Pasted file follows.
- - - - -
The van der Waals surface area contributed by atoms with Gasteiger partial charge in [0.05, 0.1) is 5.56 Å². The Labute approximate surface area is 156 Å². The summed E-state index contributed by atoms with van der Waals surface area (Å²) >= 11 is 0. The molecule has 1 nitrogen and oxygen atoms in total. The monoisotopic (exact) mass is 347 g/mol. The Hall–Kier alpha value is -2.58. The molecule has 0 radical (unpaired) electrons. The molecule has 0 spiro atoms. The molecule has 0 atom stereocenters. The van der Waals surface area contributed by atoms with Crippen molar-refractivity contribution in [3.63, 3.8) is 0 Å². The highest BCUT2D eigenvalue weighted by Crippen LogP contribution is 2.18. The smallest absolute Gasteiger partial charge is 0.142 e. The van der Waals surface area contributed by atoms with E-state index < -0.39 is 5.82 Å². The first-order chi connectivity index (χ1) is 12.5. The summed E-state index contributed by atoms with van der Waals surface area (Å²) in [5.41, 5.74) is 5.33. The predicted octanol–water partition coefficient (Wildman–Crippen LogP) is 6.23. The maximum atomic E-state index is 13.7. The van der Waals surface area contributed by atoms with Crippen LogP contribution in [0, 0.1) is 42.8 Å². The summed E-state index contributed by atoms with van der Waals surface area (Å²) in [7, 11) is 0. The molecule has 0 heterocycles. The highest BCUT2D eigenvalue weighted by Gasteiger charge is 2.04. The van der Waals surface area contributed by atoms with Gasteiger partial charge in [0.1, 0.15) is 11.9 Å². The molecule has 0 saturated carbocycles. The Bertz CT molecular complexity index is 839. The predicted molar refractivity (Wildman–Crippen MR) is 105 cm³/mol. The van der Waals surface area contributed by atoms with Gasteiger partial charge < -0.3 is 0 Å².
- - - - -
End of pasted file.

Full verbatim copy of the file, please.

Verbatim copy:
The van der Waals surface area contributed by atoms with Gasteiger partial charge in [0.05, 0.1) is 5.56 Å². The Labute approximate surface area is 156 Å². The summed E-state index contributed by atoms with van der Waals surface area (Å²) >= 11 is 0. The molecule has 1 nitrogen and oxygen atoms in total. The monoisotopic (exact) mass is 347 g/mol. The Hall–Kier alpha value is -2.58. The molecule has 0 radical (unpaired) electrons. The molecule has 0 spiro atoms. The molecule has 0 atom stereocenters. The van der Waals surface area contributed by atoms with Crippen molar-refractivity contribution in [3.63, 3.8) is 0 Å². The highest BCUT2D eigenvalue weighted by Crippen LogP contribution is 2.18. The smallest absolute Gasteiger partial charge is 0.142 e. The van der Waals surface area contributed by atoms with E-state index < -0.39 is 5.82 Å². The first-order chi connectivity index (χ1) is 12.5. The summed E-state index contributed by atoms with van der Waals surface area (Å²) in [5.41, 5.74) is 5.33. The predicted octanol–water partition coefficient (Wildman–Crippen LogP) is 6.23. The maximum atomic E-state index is 13.7. The van der Waals surface area contributed by atoms with Crippen LogP contribution in [0, 0.1) is 42.8 Å². The summed E-state index contributed by atoms with van der Waals surface area (Å²) in [7, 11) is 0. The molecule has 0 heterocycles. The highest BCUT2D eigenvalue weighted by Gasteiger charge is 2.04. The van der Waals surface area contributed by atoms with Gasteiger partial charge in [0.1, 0.15) is 11.9 Å². The molecule has 0 saturated carbocycles. The Bertz CT molecular complexity index is 839. The predicted molar refractivity (Wildman–Crippen MR) is 105 cm³/mol. The van der Waals surface area contributed by atoms with Gasteiger partial charge < -0.3 is 0 Å².